Following the recent move by Kenyan Revenue Authority to tax tech companies in the country, Google warns that the Kenyan Government risks a trade war if they carry on with their proposed tax in the country.
The Kenyan parliament last week stated that it would begin charging VAT and Income tax on income-generating apps and tech companies in the country.
Google insisted that the move flouts the international tax agreement which states that multinational companies should pay income tax in the country where their services are created, rather than where they are consumed.
According to a report, Google Public Policy and Government Relations leader, Michael Murungi insisted that the new bill would set Kenya on an unfavourable collision course similar to the current events in France.
Around the world, most tech companies, pay little to no tax where they do not have a large physical presence.
Maurice Oray, KRA’s Corporate Policy Deputy Commissioner earlier stated that any foreign company whose apps are in use in Kenya should be taxed.
Kenya doesn't seem to be alone as some countries have been looking a little closer into this trend. The British Government is proposing digital taxes against 2020.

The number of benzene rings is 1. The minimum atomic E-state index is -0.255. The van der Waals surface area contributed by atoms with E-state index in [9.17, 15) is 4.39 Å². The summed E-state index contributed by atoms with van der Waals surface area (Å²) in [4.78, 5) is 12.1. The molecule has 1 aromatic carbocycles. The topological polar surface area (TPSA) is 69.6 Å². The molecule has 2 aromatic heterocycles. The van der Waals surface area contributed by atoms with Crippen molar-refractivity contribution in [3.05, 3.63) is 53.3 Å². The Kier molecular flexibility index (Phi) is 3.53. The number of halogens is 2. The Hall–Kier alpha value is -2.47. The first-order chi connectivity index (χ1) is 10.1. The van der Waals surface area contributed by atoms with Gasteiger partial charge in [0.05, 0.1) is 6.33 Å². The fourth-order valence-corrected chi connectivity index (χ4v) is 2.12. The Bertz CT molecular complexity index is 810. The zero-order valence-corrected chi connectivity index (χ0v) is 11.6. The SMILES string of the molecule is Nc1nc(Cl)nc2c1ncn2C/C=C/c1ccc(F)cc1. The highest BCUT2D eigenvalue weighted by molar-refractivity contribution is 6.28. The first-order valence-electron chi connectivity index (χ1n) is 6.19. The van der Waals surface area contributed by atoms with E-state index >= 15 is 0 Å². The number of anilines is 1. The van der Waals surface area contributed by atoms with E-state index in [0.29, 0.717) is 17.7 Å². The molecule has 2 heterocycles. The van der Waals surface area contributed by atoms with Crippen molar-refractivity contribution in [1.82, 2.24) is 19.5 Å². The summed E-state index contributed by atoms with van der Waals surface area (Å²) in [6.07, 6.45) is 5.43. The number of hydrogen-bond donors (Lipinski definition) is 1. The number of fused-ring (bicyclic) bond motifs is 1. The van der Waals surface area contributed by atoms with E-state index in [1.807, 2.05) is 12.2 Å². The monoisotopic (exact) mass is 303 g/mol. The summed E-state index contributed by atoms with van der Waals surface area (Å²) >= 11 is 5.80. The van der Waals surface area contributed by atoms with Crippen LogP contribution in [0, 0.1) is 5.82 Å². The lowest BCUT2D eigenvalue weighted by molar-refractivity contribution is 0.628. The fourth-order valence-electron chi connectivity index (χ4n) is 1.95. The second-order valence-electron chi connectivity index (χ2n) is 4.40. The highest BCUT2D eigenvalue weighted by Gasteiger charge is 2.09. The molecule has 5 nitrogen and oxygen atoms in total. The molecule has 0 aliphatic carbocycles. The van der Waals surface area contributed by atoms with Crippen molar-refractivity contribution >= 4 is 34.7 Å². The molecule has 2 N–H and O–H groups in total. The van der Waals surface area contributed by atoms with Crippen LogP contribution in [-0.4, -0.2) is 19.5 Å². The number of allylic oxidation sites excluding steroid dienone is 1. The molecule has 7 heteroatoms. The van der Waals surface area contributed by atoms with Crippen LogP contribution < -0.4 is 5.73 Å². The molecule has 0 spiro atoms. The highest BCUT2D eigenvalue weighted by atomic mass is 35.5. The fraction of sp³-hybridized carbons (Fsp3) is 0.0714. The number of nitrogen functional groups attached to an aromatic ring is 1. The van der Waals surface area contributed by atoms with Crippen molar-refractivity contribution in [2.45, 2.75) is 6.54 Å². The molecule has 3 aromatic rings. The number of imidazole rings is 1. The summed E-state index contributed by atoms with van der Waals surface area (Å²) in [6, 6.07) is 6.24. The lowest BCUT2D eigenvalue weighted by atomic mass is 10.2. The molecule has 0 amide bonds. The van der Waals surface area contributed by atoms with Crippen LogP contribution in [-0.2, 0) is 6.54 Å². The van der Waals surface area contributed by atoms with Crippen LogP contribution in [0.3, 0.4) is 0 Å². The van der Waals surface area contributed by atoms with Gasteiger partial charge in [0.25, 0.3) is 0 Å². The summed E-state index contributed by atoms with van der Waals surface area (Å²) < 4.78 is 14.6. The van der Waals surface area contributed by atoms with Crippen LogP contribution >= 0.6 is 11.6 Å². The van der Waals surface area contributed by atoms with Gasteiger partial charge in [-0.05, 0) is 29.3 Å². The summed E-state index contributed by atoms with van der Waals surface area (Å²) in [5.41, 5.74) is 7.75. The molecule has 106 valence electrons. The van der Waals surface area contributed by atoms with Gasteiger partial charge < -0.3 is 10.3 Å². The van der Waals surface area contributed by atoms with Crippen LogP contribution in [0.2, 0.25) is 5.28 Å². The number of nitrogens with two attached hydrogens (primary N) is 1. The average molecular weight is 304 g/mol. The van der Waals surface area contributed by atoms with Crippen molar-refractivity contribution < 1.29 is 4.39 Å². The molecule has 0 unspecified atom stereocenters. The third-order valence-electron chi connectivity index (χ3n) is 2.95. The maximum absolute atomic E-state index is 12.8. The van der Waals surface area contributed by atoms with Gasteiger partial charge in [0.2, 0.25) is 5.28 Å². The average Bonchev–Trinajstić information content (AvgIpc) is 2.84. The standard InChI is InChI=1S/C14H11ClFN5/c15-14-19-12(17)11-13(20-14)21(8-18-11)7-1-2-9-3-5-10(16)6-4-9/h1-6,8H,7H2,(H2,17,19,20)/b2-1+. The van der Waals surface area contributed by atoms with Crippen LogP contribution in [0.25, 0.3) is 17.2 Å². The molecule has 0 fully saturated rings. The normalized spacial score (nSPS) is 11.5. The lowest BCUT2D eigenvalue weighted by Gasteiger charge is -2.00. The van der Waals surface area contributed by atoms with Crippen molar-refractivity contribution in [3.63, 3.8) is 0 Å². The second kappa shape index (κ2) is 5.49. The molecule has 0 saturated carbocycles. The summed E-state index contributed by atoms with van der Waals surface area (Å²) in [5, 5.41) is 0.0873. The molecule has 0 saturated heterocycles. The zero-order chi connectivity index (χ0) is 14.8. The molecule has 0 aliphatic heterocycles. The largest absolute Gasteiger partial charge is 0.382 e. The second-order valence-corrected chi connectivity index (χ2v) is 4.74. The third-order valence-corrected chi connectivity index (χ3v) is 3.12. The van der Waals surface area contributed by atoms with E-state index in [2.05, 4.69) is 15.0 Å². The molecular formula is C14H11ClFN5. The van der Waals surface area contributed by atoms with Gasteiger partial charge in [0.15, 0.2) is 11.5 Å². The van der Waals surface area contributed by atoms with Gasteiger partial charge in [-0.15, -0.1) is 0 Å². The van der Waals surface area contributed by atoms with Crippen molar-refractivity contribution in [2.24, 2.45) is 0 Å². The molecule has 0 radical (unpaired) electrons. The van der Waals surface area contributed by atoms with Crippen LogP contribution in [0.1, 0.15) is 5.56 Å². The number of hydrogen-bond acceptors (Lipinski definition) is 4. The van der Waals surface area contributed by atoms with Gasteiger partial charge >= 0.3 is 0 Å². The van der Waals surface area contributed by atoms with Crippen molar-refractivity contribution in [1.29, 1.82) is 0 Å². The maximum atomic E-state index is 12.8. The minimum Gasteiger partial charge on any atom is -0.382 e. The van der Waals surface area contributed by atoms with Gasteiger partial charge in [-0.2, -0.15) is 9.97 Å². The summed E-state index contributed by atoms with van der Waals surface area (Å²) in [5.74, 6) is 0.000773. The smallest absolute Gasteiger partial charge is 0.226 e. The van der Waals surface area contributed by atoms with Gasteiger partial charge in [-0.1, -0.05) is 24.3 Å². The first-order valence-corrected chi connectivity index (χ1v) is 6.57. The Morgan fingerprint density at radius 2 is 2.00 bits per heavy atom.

France on their part had earlier argued before the EU that taxing companies should not be based on physical presence alone, but also on digital presence. Although the bill did not pass at the EU, France defied threats from the US to impose a 3% income tax on digital companies with global annual revenues of €750 million and €25 million in France.
On the other hand, the US-based companies seem to have the backing of the US government which has ordered a legal inquiry that could result in a trade war with France.
Despite making large amounts of profits outside their home countries, most of these multinational tech giants have remained under the wings of the International Trade Tax Agreement (PDF) and rarely pay income tax on the profits they make from foreign countries.
This is probably done to reduce costs and make more money. However, given that most businesses --new or old -- are going digital and require little to no physical presence to function, laws regarding taxes should be flexible to accommodate these changes.
Even without much physical presence, some of these digital companies have a large market in Africa but still, they do not pay taxes to the various governments of these large markets.